Congress will certify the outcome of the 2020 presidential election, but the procedure is likely to be interrupted by baseless objections.
Congress is scheduled to certify the results of Wednesday’s 2020 presidential election, but baseless concerns from Republicans seeking to curry favor with Donald Trump and the base of voters who back him are likely to impede the process. Trump Makes Unfounded Argument Pence Has Power to Change Election ResultRead MoreOther Republicans have said that after hundreds of state and federal litigation, state legislative hearings and local election challenges have failed to provide a shred of proof to support Trump’s wild and false claims of voter fraud, they will not enter efforts to reverse the election result.
But each state result is subject to opposition by each member of Congress – and if an objection is signed by both a senator and a member of the House of Representatives, the two chambers must recess for up to two hours to address the objection. Here’s a brief list of key players to watch: Senators Josh Hawley and Ted CruzHawley of Missouri and Cruz of Texas lead a group of Republican senators w/ In 2024, any politician hopes to be the Republican presidential nominee, and their willingness to join the baseless campaign of Trump is seen as a symbol of their political aspirations. Challenges to the presidential election results of a state in the House of Representatives are not unusual. The House of Representatives is four times the size of the Senate, and the chamber is subject to continual change and the ideological turmoil that comes with it, with each member up for election every two years. But in the past, the Senate has largely kept out of wild assaults on legitimate presidential election results. The softness of support among even very conservative-slash-ambitionate senators for Trump’s attempt to overturn the election signals the fundamental vulnerability of the campaign and the set of question marks that lie ahead for the Republican Party. Cotton, an ardent Arkansas conservative, is also expected to run for president in 2024, while Lee is a conservative.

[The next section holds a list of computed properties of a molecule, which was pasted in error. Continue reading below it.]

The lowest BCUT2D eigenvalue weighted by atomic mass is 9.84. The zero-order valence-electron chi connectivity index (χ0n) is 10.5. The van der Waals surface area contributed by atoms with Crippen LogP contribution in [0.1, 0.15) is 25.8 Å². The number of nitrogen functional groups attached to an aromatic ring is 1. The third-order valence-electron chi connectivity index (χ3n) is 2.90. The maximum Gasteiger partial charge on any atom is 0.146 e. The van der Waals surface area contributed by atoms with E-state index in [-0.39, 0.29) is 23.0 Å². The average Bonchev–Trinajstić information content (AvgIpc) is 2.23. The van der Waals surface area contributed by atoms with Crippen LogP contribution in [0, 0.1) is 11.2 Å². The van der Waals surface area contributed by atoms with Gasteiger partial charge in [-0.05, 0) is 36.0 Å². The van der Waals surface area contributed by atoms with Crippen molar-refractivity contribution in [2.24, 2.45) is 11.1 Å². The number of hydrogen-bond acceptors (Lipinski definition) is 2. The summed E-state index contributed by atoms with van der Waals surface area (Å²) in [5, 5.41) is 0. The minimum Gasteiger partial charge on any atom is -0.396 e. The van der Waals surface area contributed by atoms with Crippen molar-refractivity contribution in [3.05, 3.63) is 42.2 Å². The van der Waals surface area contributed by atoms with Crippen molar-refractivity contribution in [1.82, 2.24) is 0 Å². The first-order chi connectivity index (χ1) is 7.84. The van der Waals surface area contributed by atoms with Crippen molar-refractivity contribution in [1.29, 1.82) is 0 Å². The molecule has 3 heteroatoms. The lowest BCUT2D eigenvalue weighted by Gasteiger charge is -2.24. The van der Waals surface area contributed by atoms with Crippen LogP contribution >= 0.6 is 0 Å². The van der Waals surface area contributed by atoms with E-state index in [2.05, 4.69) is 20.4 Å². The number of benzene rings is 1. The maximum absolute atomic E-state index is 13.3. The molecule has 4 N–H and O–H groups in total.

But each senator has declared that they are not going to accept appeals for the results of state elections. There is no telling what voters will recall from the latest episode in the primaries three years from now, but Cotton has declined to follow the death throes of Trump. Mitch McConnell The Senate Republican majority leader has asked his party not to join the election results challenges, and he sent his top lieutenant on national television to declare that such a challenge “would go down like a shot dog.” Some progressives have indulged visions of a disastrous Republican split played out on cable television. In fact, most of America will not watch, and any rifts open up will most likely feed an intra-party war as it may unfold. Nancy Pelosi The speaker of the Democratic House will be accountable for reacting to objections posed to state election results in her chamber. Pelosi is credited with organizing a united Democratic front with space for Republican recruits, widely lauded for her quick and efficient handling of the 2019 impeachment process.
A number of House Republicans, led by some of Capitol Hill’s hottest firebrands such as Mo Brooks of Alabama and Louie Gohmert of Texas, have promised to appeal to a number of state election outcomes. Some of these congressmen seem to be behaving not out of a cynical political calculation, but as true believers in the Trump cause, unlike their counterparts in the Senate.
Again, many are